The Uniform Crime Reporting (UCR) Program defines arson as any willful or malicious burning or attempting to burn, with or without intent to defraud, a dwelling house public building, motor vehicle or aircraft, personal property of another, etc.
According to the UCR Program’s guidelines, only fires that law enforcement investigation determined to have been willfully or maliciously set may be classified as arson. Participating agencies do not report fires of suspicious or unknown origin. Data users should consider several points regarding arson statistics:
However, the UCR Program presents the number of arsons reported by individual law enforcement agencies (Tables 8-11), trend data (Tables 12-15), and arson clearance data (Table 2.31 and Tables 25-28). Appendix I of this publication contains more information about the methodology of individual tables.
by Population Group, 2004
[10,142 agencies; 2004 estimated population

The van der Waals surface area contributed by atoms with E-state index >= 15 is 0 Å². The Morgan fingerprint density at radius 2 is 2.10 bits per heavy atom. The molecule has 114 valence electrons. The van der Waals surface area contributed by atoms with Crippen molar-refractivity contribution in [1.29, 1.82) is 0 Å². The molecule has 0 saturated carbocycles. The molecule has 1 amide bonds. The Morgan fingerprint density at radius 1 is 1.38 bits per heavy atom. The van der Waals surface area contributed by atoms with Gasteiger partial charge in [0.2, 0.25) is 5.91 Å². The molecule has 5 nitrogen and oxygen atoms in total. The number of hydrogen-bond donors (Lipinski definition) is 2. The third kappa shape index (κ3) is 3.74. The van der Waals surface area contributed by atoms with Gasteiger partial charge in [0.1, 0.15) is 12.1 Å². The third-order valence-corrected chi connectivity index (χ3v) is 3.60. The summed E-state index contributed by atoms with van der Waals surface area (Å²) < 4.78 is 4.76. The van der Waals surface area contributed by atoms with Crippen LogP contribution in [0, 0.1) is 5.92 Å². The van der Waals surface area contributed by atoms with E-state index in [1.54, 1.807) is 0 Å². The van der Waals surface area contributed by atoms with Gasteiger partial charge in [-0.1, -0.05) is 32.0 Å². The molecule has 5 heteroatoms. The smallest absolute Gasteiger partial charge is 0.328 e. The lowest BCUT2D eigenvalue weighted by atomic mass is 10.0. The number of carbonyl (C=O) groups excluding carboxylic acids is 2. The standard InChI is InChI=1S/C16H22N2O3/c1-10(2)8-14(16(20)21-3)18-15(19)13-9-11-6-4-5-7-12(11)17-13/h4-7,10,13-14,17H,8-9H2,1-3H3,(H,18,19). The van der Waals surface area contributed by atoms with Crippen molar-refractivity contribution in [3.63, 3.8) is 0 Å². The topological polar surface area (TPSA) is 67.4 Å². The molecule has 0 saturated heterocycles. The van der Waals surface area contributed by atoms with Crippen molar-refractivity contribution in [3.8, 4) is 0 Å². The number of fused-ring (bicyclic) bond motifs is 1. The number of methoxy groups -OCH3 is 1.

215,865,707; rate per 100,000 inhabitants]
|Group I (cities 250,000 and over)||48.8|
|(cities 1,000,000 and over)||42.7|
|(cities 500,000 to 999,999)||52.2|
|(cities 250,000 to 499,999)||52.9|
|Group II (cities 100,000 to 249,999)||30.1|
|Group III (cities 50,000 to 99,999)||26.0|
|Group IV (cities 25,000 to 49,999)||22.9|
|Group V (cities 10,000 to 24,999)||18.9|
|Group VI (cities under 10,000)||22.3|
|Suburban area 1||21.9|
1 Suburban area includes law enforcement agencies in
cities with less than 50,000 inhabitants and county law
enforcement agencies that are within a Metropolitan
Statistical Area (see Appendix III). Suburban area
excludes all metropolitan agencies associated with a
principal city. The agencies associated with suburban
areas also appear in other groups within this table.
In 2004, 13,286 agencies (providing 1 to 12 months of data) reported 68,245 arson offenses. Supplemental data, such as the type of structure burned and the estimated dollar loss, were received for 63,215 arsons. (See Table 2.31.) The Program received 12 complete months of arson data from 10,142 agencies representing 73.5 percent of the U.S. population. (See Table 2.30.)
The UCR Program aggregates data into population groups; six of these population groups have the city label (based on the number of inhabitants), and two have the county label. Appendix III contains more information about the individual population groups.